The Hate You Give
Junious Ricardo Stanton
The Hate You Give is a film directed by George Tillman Jr. that addresses contemporary issues with enough twists and turns that make it more than a polemic against police brutality or race and class stratification in America. The film is in limited distribution at select theaters so you have to look for it and see it before it is pulled from circulation.
The film takes a panoramic and intense look at urban life, race, and class through the eyes of a light complexioned Black high school student who lives in the hood but attends a bougie white suburban prep school so she can get a “better education”. She lives in a two parent home, her mother is a nurse and her father owns and operates a grocery store in the community where they live. Her dad is a reformed gang banger who spent three years in prison who is the alpha male for his family which includes his wife Lisa played by Regina Hall, their daughter Starr, her older half brother Seven and younger brother. There is great love and affection in the nuclear family especially between Maverick (Mav) Carter played by Russell Hornsby and Hall; but they disagree over whether to remain in the old neighborhood or move out. Lisa the mother wants to move out of the neighborhood.
Amanda Stenberg who plays Starr Carter the budding scholar-athlete has a white boyfriend but she is not sexually active. Living in the hood Starr knows the deal and clearly sees the stark distinctions between white privilege and white privilege . She knows first hand the violence of the inner city.
Starr’s uncle, her mother’s brother Carlos, is a policeman who helped the family out when her father was in prison and became a surrogate father for Starr. Starr has a close relationship with her uncle that becomes stressed when Starr experiences first hand the tension between the police and community, the nuances of race, class and the prevailing notions about “snitching” in the hood.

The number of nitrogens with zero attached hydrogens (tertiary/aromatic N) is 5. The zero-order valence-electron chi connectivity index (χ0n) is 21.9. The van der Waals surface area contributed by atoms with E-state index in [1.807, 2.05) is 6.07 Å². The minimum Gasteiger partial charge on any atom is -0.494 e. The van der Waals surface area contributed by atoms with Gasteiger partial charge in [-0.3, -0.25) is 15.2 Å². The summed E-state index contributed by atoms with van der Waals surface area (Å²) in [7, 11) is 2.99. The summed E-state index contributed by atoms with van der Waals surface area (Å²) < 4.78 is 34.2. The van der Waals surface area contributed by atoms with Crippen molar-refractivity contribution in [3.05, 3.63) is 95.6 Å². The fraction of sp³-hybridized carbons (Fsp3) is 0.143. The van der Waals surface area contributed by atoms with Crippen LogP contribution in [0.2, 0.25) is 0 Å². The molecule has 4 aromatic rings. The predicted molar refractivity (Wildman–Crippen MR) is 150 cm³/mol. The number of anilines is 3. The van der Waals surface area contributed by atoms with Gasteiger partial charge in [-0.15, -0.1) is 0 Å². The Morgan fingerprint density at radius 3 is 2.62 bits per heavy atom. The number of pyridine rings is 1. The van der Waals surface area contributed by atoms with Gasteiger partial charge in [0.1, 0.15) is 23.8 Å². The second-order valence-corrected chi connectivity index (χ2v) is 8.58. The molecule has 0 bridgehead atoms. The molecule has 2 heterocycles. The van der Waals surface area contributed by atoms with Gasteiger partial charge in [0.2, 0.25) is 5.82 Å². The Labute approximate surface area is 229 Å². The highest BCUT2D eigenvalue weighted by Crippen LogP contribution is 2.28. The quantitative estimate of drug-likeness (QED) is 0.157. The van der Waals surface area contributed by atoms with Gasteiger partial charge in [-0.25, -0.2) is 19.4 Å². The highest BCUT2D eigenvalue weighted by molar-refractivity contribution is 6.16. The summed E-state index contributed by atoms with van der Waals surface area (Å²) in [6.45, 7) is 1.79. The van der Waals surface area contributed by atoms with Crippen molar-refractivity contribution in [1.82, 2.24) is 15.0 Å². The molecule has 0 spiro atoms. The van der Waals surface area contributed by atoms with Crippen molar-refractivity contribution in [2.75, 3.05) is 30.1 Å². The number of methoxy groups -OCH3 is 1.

Without giving anything else away, violence touches Starr in an intimate way which forces her to grapple with her double sided existence. Her life is much more complicated than telling her father about her white boyfriend as she is subsequently forced to deal with deep loss and its emotional and socio-political aftermath.
Starr is forced to make serious decisions based upon her experiences and its concomitant trauma while coming to grips with whether or not she should do the right thing. We watch as this unfolds in scenarios and situations all too familiar in modern America.
The film’s characters are not portrayed as superficial caricatures of young people and adults. This is a complicated film about a myriad of complex issues which under Tillman’s direction, the actors are able to pull off admirably. Deep conflicts and tensions exist throughout the film based upon the various back stories and current events but the characters handle the juxtaposition of the past and their present realities and predicaments well and believably.
The film provides many messages but the late Tupac Shakur’s THUG LIFE acronym, meaning the hate you give little infants f’s everyone provides the emotional foundation of the film. All sides of the issues are depicted but the only issue and virtue the film trumpets are courage and reliance.
Go see The Hate You Give before it is pulled from theaters.